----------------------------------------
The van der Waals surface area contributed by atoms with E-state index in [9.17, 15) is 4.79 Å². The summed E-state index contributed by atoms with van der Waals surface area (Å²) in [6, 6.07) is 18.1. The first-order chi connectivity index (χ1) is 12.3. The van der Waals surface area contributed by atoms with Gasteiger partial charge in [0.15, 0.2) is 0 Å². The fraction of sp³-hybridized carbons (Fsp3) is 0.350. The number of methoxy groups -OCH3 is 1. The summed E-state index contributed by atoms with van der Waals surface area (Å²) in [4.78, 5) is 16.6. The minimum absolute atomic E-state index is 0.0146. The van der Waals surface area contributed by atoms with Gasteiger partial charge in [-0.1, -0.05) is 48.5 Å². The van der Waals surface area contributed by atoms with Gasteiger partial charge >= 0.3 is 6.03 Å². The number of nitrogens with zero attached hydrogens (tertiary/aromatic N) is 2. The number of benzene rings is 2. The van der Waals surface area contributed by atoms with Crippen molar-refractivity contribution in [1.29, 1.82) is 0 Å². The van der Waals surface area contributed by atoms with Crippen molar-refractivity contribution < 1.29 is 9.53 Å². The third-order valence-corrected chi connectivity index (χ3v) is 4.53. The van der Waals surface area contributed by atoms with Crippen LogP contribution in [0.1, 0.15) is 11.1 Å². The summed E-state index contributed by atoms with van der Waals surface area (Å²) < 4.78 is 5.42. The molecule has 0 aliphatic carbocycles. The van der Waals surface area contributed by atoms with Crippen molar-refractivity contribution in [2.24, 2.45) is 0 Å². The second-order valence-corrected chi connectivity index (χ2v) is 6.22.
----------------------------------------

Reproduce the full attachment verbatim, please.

The van der Waals surface area contributed by atoms with E-state index in [9.17, 15) is 4.79 Å². The summed E-state index contributed by atoms with van der Waals surface area (Å²) in [6, 6.07) is 18.1. The first-order chi connectivity index (χ1) is 12.3. The van der Waals surface area contributed by atoms with Gasteiger partial charge in [0.15, 0.2) is 0 Å². The fraction of sp³-hybridized carbons (Fsp3) is 0.350. The number of methoxy groups -OCH3 is 1. The summed E-state index contributed by atoms with van der Waals surface area (Å²) in [4.78, 5) is 16.6. The minimum absolute atomic E-state index is 0.0146. The van der Waals surface area contributed by atoms with Gasteiger partial charge in [-0.1, -0.05) is 48.5 Å². The van der Waals surface area contributed by atoms with Gasteiger partial charge >= 0.3 is 6.03 Å². The number of nitrogens with zero attached hydrogens (tertiary/aromatic N) is 2. The number of benzene rings is 2. The van der Waals surface area contributed by atoms with Crippen molar-refractivity contribution in [1.29, 1.82) is 0 Å². The van der Waals surface area contributed by atoms with Crippen molar-refractivity contribution < 1.29 is 9.53 Å². The third-order valence-corrected chi connectivity index (χ3v) is 4.53. The van der Waals surface area contributed by atoms with Crippen LogP contribution in [0.1, 0.15) is 11.1 Å². The summed E-state index contributed by atoms with van der Waals surface area (Å²) < 4.78 is 5.42. The molecule has 0 aliphatic carbocycles. The van der Waals surface area contributed by atoms with Crippen molar-refractivity contribution in [2.24, 2.45) is 0 Å². The second-order valence-corrected chi connectivity index (χ2v) is 6.22.